What was the process of physically executing the shots?
Years ago, I worked for a brand, taking pictures of their products for online sales. Typical photos with a white background. For that, I had the camera on a tripod and connected to the computer from where I could control it, and had the whole lighting set fixed. This way I only had to move the product and shoot the camera.
That made me think that I had to find a way to take a picture, without me being present.
In the end, it was simple: I only had to guide the cyclist or another person who was with them. They were my hands to set up the camera, to get the picture I had in mind.
To do this, I did it all through a video call. Sometimes from WhatsApp, sometimes from FaceTime, and if I didn’t have a phone number, directly from Instagram.
I talked a few hours beforehand with the cyclist, to see the space and where we could place the camera. Then I sent them an orange file to put in full screen, and we left everything ready to take the picture around 8.30pm.
At this time, there is still some light outside, but inside the house, it is almost dark. The lights in the room were totally off, with only the lit screen for a cold/hot contrast.
Once I had this, I took three pictures with different exposures, and I told the cyclist to pedal at a higher or lower cadence, to get the legs moving.
Then I asked them to send me the raw files by e-mail, so I can start working with the photo.
What were the most challenging shots to achieve?
There weren’t any photos that were more or less challenging [to execute]. I was very clear about what I wanted and how I wanted it.
That’s why I organized everything hours in advance. But the most challenging part [technically] was having to work with cameras that I have never used in my life, or that I didn’t even know – learning how they work, understanding the menus and submenus, and knowing what limits they could reach.
“Riding indoors is an exercise in mental strength and concentration. It’s different from riding on the road, but it can still benefit your body and mind!” – Sepp Kuss (Jumbo-Visma) in lockdown in Soldeu, Andorra. Photo: Brazo de Hierro for Strava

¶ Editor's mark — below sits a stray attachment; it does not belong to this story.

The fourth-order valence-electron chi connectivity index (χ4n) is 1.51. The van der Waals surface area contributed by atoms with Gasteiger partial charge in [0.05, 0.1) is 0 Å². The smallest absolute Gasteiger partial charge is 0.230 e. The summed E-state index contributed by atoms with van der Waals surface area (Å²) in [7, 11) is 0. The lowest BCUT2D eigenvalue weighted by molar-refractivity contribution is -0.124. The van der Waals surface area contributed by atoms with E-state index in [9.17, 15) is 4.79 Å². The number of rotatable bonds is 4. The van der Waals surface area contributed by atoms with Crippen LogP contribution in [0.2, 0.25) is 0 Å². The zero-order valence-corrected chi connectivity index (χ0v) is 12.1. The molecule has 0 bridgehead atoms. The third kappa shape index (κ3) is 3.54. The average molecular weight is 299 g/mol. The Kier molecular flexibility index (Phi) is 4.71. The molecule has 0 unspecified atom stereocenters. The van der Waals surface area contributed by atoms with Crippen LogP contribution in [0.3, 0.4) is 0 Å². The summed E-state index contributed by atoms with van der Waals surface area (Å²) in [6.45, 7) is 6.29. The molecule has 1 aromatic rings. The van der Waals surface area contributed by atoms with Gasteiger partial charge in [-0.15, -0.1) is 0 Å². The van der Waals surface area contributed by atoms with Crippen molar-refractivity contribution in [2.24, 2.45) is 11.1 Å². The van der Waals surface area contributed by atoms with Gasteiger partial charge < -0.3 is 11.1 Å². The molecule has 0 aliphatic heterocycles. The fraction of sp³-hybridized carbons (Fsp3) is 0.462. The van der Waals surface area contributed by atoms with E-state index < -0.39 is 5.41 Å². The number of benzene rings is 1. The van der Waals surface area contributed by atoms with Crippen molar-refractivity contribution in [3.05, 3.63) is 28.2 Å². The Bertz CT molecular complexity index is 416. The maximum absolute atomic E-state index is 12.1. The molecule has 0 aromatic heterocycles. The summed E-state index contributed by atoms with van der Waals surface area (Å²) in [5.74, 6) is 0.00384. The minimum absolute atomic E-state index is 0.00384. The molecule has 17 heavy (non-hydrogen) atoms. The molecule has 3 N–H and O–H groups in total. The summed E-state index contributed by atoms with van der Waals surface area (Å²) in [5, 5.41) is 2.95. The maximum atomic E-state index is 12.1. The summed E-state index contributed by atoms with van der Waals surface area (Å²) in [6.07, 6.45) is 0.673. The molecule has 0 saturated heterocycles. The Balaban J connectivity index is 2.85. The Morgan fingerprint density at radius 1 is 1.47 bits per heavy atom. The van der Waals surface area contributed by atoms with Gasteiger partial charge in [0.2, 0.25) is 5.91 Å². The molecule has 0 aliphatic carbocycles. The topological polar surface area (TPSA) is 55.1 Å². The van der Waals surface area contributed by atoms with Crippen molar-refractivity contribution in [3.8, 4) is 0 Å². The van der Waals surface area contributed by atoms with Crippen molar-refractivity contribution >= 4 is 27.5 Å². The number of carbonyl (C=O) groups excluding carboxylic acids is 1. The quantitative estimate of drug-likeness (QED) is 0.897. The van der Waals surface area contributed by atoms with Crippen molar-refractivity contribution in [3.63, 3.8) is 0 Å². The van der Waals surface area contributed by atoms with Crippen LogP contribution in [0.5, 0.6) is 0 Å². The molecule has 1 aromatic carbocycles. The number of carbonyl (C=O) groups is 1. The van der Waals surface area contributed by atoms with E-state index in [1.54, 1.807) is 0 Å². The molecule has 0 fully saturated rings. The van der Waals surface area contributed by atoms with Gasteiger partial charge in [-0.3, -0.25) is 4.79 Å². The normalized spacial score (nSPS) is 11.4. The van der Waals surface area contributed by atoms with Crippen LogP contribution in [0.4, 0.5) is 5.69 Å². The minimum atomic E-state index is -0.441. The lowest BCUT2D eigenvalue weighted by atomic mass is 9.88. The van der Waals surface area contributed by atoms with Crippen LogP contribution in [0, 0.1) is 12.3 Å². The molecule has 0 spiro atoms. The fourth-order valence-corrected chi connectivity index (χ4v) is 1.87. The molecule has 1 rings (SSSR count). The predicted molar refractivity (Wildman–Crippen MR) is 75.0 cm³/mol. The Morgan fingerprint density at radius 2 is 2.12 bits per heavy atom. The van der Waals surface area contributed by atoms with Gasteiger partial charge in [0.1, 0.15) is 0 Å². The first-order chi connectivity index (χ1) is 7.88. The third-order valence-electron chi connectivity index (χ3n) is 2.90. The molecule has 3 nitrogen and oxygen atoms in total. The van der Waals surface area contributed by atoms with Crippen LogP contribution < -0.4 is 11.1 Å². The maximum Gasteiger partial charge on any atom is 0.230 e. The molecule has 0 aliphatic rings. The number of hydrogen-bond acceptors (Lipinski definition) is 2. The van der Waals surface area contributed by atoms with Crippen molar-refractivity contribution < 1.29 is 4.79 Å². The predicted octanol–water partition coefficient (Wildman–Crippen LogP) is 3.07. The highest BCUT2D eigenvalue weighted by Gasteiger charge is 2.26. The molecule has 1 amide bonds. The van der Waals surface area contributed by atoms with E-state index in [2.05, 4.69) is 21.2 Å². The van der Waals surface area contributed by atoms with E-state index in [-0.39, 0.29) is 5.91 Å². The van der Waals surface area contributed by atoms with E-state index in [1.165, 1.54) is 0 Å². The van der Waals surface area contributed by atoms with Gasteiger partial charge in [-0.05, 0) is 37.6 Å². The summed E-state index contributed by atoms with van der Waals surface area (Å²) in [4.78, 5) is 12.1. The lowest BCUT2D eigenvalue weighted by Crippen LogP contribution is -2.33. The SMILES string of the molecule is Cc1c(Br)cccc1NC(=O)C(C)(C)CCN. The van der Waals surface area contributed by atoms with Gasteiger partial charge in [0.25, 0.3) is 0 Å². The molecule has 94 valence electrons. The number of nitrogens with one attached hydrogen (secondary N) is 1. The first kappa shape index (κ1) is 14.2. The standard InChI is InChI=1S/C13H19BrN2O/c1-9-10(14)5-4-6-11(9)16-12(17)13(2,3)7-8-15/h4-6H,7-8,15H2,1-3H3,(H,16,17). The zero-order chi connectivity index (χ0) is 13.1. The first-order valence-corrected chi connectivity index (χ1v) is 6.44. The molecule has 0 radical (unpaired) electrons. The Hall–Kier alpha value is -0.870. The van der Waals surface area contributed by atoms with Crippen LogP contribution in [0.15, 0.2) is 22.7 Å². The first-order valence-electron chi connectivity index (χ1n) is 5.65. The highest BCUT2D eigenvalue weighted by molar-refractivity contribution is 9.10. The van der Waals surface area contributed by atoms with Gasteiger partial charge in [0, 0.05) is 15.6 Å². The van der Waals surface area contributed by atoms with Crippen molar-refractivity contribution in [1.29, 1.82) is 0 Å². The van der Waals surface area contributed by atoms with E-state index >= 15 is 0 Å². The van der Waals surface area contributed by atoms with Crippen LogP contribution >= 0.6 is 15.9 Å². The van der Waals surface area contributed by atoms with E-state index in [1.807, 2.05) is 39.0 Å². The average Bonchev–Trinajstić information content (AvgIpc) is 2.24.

Tell me about the orange light on the screen.
When you train on the rollers at home you can put on music, or watch a series or movie, or you can cycle virtually with smart trainers. When I saw that most people used a screen, I thought that it could be the connection between all the pictures; a primary source of light in all of them [that] is the same.
In this way, they formed a set of images with the same colour.
My idea was to sell the whole project to some brand, [so] I chose an orange colour that I could identify as the corporate colour of Strava or Zwift.
There are many potential brands in the photos, but since I had already worked with Strava, I gave them preference before contacting other brands.
They freaked out with the project. I gave them options to buy it, and they chose to keep it exclusively for themselves.
How much post-production was there?
There’s not a lot of post-production. First I put the raw files into Capture One, touched up with a little light, shadow, and color. Then I switched to Photoshop to create the mood I want, enhance the light on the screen, and match the colours on the screen.
Ashleigh Moolman, after post-production.
Ashleigh Moolman, before post-production.
What does the future look like for you? Is there a light at the end of the tunnel?
Honestly, it’s hard to plan beyond 15 days, because there are so many changes, constantly.
There are still many restrictions in Spain and in Europe in general. The borders are still closed; you cannot move between countries, and to move within Spain you need to have authorisation. To work outside, you need permission too.
Let’s say that everything is and will continue to be more complicated over a long period of time – but this is totally understandable since both individually and collectively, it has been a hard struggle.
To see all photos in the series and insights from the riders featured, visit Strava.